13. As the indefatigable and amazingly accurate micropundit revealed on his blog, Blais and his team (known collectively as "Triail-Blais") have signed on to revitalize Element at 11th and West Peachtree. Here are some notes from a pre-opening party Saturday (19 May) night. Sous chef Jeff Sigler was shucking some sort of Pacific oyster, and serving it with carefully mounted garnishes of chorizo, beer reduction and microgreens. To do this, he had comandeered a section of the upstairs bar (ironically, a sushi bar when the property was known as Cherry, a couple of years ago). Similar to a shifting One concoction that sometimes featured mussels and sometimes oysters, these could only have been improved by a lower serving temperature, forgivable under the circumstances.<br><br> We sampled four other portions (one of them repeatedly): bay scallop with tortilla risotto and smoked tomato powder; "waffles and eggs": a cocoon of waffle batter, deep fried and served in a mini-tagine with a poached quail egg and a drizzle of maple syrup; A thin toast topped with beef marrow, bits of oxtail and wine reduction; and a mostly boneless half-quail, dipped in egg wash and panko, then deep fried. The quail was the winner. The mostly boneless part meant that only the thigh bone remained. The rest was flattened before frying, so the effect was that of a large, butterflied, deep-fried shrimp, with only the bone poking up as a handle. Nothing molecular about this, though the sweet/slightly hot mayonnaise that garnished it was reminiscent of other Blais romps through the emulsion garden. To give the scallop its due, I only had one small sample; it seemed promising. Likewise the bruschetta; I need to get better about hooking waitstaff elbows. The waffle and egg wasn't up to a similar dish I had at One, which used a bit of smoked sous vide belly to much better effect. In fairness, this sort of dish requires careful timing -- not a reasonable expectation in party circumstances. Still, it seems to me that the waffle component should be added to the egg and bacon, rather than substituting for the pork: breakfast in a bite.<br> Copies of a prospective new menu were circulated at the party. I found out today that there were actually several versions, accidentally publicizing the evolution of Blais's thinking. The fact is that the menu probably won't be set until Tuesday morning, and there's every chance that it will change by Wednesday dinner. The team took a bold but obvious step in closing the restaurant after the party; Sunday and Monday are being spent in staff training, menu finalization and prep. <br> Nevertheless, here are some of the ideas presented on the menu that I brought home: kampachi sashimi, ginger juice and soy caviar; chicken wing confit, barbeque carrot, celery dressing; lamb spare ribs, goya malta, sourwood honey; mozzarella, warm figs, olive oil marmalade; Riverview Farms pate, candied fennel, pistachio arugula emulsion; "Pot au Pho": shrimp noodles, shaved beef, spiced consomme; strawberries, whipped almond, cilantro sorbet. <br> The above notwithstanding, when I visited the kitchen this afternoon, I saw two immersion circulators full of sous-vide bags. I thought I recognized the contents, but asked director of cuisine Mark Nanna (most recently sous chef at Pura Vida and a former Blais colleague at One) anyway. "Yeah," he replied, "It's cool to think about what's in there: tails, feet, bellies. Nothing that you'd expect at a traditional restaurant. No steaks, no roasts . . ." I was right: pigs' feet, ox tails, pork belly. (An interesting aside: the belly, which had been given a quick cure in the morning, had been sealed up with an unmistakeable yellow smear of French's mustard.) A few minutes later, lamb rib sections (sans loins) were added. Clearly, the Tilia is working overtime. <br> As of today, anyway, Blais plans to include a "staff meal" special on the daily menu -- a gambit that might pay off big with the neighborhood clientele, which includes a fair number of business travellers looking for comfort food, as well as with the staff, who'd be less likely to dress up hot dogs with bottled Italian dressing if they knew it was going on the menu -- and that they have an opportunity to eat better themselves if the staff meal is subsidized at retail. <br> Blais has ambitious notions for Element (by the way, is there a better name for a molecular gastronomy restaurant? I haven't seen one). He's revived vendor relationships that lay dormant since his escape to Miami, and he's excited about local production -- the invocation of Riverview Farms, Sweet Grass Dairy and the legendary Dan Moore speak to this commitment. He talks about a menu that might change weekly or even daily, depending on what comes through the back door or what he can cadge from nameless sources. Kitchen shelves (what there are of them; it's a small space) are already stocked with methylcellulose, calcium chloride and a number of other reagents. There's a cannister of LN2 in the kitchen, and another at the downstairs bar. The Kennesaw initiative is still alive. In the meantime (my earliest estimate for opening Elevation is mid-July), this opportunity came along, and Blais grabbed it. A number of questions come to mind quickly: can Element overcome the reputation of the former Cherry as a singles-bar scene, and more recently, a middling lunch-dinner-brunch restaurant, and become a destination venue? Will folks from Virginia Highlands, Decatur and Druid Hills brave the parking challenges of the neighborhood? Two years after Blais the restaurant closed abruptly, is there a profitable niche for (in the adopted lingo of the new Element) a gastro lounge and food lab in the Atlanta market? Element opens for dinner Tuesday, 22 May. They're not on OpenTable yet; call 404.745.3001 for reservations.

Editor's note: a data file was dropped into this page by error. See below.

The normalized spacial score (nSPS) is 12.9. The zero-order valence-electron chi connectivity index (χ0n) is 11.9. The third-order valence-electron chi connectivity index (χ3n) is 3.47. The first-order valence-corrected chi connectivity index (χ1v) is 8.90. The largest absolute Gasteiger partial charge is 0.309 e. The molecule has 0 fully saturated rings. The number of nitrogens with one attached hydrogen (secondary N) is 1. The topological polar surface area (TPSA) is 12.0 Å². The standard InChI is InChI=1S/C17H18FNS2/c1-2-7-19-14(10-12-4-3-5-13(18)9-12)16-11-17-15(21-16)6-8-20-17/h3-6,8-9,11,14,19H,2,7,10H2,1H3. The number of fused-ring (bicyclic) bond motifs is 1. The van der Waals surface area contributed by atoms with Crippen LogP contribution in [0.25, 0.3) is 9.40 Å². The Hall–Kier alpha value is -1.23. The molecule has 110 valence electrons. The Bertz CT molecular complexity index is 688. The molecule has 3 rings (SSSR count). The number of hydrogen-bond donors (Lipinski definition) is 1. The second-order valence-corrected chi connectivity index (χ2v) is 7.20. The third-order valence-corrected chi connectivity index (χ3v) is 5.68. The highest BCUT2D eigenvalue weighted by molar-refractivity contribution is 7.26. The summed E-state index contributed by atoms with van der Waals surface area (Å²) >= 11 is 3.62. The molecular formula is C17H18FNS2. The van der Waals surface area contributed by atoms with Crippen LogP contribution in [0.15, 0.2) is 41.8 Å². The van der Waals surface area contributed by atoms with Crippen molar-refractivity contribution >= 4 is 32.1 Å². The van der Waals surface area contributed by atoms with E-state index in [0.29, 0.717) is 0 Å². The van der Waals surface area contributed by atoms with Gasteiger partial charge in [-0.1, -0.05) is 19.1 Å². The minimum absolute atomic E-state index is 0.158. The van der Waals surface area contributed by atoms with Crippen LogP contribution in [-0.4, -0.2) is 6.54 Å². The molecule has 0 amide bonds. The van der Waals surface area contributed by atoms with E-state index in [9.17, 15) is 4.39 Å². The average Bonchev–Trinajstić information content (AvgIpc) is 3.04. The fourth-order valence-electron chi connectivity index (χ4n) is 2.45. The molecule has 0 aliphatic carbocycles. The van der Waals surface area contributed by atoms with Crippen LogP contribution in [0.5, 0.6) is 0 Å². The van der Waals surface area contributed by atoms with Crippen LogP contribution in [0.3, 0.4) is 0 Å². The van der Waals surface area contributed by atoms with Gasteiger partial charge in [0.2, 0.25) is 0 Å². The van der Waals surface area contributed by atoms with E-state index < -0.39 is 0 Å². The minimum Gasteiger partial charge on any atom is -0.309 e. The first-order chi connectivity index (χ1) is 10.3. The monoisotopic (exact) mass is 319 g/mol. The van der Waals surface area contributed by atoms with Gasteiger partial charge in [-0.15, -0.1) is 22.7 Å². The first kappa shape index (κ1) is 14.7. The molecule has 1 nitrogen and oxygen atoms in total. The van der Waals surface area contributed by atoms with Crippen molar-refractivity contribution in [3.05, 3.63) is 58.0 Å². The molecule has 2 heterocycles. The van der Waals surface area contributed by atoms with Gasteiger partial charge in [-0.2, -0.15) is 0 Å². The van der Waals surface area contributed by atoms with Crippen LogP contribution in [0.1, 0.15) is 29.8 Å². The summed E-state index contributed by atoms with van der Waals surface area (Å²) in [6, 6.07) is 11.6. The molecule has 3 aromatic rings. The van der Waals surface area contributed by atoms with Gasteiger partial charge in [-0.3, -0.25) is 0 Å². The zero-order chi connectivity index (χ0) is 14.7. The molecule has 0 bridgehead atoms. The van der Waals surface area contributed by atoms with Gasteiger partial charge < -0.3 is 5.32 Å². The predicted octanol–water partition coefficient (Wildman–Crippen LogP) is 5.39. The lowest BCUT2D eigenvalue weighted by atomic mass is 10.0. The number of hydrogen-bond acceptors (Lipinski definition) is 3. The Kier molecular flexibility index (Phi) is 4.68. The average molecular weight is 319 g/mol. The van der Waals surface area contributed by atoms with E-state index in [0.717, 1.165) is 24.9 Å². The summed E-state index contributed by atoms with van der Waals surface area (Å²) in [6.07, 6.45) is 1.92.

14. I just saw Hubert Keller's Secrets of a Chef on PBS (NJN). My god what a beautiful show! I drooled as I watched him prepare a new take on French Onion Soup with chopped tomato and fava beans, a classic alsatian dish and a pesto burger. I picked up a number of techniques and stared jaw agap as he created one show stopper after another. No question why he is one of the best. It is humbling watching someone at this level work. You watch him do something as simple as shape a hamburger and it make sense. Who needs food network, PBS is still the standard for real cooking shows.